The European Commission approved the oral anticoagulant rivaroxaban for the prevention of atherothrombotic events after an acute coronary syndrome (ACS) in adult patients with elevated cardiac biomarkers.
In March, the European Union’s Committee for Medicinal Products for Human Use adopted the new indication for a new strength of rivaroxaban (Xarelto, Janssen Pharmaceuticals/Bayer HealthCare). The approval specifies the use of rivaroxaban at a dose of 2.5 mg twice-daily (BID) in combination with standard antiplatelet therapy.
Berlin-based Bayer HealthCare said that approval of rivaroxaban was based on findings from the ATLAS ACS 2-TIMI 51 study (Anti-Xa Therapy to Lower cardiovascular events in Addition to aspirin with/without thienopyridine therapy in Subjects with Acute Coronary Syndrome), which evaluated the efficacy of rivaroxaban compared to placebo in preventing cardiovascular death, MI or stroke in patients after an ACS. The study showed a mortality benefit when adding rivaroxaban to dual-antiplatelet therapy.
Rivaroxaban is a factor Xa inhibitor. The 10mg dose already has been approved in the EU for prevention of venous thromboembolism in adults undergoing elective hip or knee replacement surgery; and 15mg and 20mg doses for the prevention of stroke and systemic embolism in adult patients with nonvalvular atrial fibrillation with one or more risk factors and treatment of deep vein thrombosis (DVT) and pulmonary embolism (PE), and prevention of recurrent DVT and PE in adults.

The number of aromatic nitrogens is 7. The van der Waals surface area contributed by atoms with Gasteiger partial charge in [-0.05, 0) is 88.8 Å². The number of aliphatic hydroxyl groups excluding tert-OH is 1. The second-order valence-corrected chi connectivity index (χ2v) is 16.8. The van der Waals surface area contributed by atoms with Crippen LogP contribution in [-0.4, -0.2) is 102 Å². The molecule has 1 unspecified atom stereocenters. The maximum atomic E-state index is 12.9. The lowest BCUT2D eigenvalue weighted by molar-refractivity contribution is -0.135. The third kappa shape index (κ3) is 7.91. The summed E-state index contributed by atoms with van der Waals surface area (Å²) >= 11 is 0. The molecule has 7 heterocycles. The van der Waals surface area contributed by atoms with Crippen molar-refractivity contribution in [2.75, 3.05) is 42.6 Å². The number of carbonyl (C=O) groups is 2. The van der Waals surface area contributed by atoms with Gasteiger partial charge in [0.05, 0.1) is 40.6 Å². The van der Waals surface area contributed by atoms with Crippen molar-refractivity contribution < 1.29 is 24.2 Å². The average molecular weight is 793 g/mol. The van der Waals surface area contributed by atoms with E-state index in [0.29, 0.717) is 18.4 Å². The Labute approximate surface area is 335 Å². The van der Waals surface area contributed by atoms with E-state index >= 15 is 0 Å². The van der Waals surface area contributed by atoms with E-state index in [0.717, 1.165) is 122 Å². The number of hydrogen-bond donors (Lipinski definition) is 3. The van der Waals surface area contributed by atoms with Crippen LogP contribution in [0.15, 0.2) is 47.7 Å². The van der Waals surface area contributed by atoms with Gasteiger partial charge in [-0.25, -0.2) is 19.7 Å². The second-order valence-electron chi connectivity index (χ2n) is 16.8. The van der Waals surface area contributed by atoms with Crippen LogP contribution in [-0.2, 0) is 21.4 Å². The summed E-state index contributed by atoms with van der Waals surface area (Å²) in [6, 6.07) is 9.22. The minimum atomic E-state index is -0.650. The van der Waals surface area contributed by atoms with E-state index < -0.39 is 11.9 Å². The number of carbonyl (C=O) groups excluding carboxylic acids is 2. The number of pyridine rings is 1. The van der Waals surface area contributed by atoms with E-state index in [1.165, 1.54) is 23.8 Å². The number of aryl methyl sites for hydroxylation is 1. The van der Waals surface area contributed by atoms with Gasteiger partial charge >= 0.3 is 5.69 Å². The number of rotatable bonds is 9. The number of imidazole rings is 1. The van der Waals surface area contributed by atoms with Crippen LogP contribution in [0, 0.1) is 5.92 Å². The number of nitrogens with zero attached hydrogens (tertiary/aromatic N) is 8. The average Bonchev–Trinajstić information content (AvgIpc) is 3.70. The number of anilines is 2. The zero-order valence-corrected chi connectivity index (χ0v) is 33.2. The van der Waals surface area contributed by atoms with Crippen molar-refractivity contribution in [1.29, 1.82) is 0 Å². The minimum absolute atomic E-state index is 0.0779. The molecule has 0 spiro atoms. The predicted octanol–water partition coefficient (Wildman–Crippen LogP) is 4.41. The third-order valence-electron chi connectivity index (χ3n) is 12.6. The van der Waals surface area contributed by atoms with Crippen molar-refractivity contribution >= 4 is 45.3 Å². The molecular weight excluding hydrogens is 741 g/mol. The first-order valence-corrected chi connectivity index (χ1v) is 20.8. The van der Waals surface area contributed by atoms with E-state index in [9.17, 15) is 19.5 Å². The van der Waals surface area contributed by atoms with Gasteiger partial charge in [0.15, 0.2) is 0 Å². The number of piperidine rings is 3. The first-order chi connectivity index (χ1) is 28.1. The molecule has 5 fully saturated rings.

“We know that thrombin levels remain elevated long after an ACS event, leaving patients at risk,” C. Michael Gibson, MD, a cardiologist at Beth Israel Deaconess Medical Center in Boston and principal investigator in the ATLAS ACS studies, said in a release. “In the ATLAS ACS 2-TIMI 51 study, we’ve shown that treating these patients with a low dose of rivaroxaban in combination with standard antiplatelet therapy targets both pathways of clot formation providing more complete long-term protection, including significant reduction in mortality risk.”
In the U.S., the FDA has given a cold shoulder to rivaroxaban for the reduction of the risk of cardiovascular events in patients with ACS. In March, the agency issued a second complete response letter on a supplemental New Drug Application.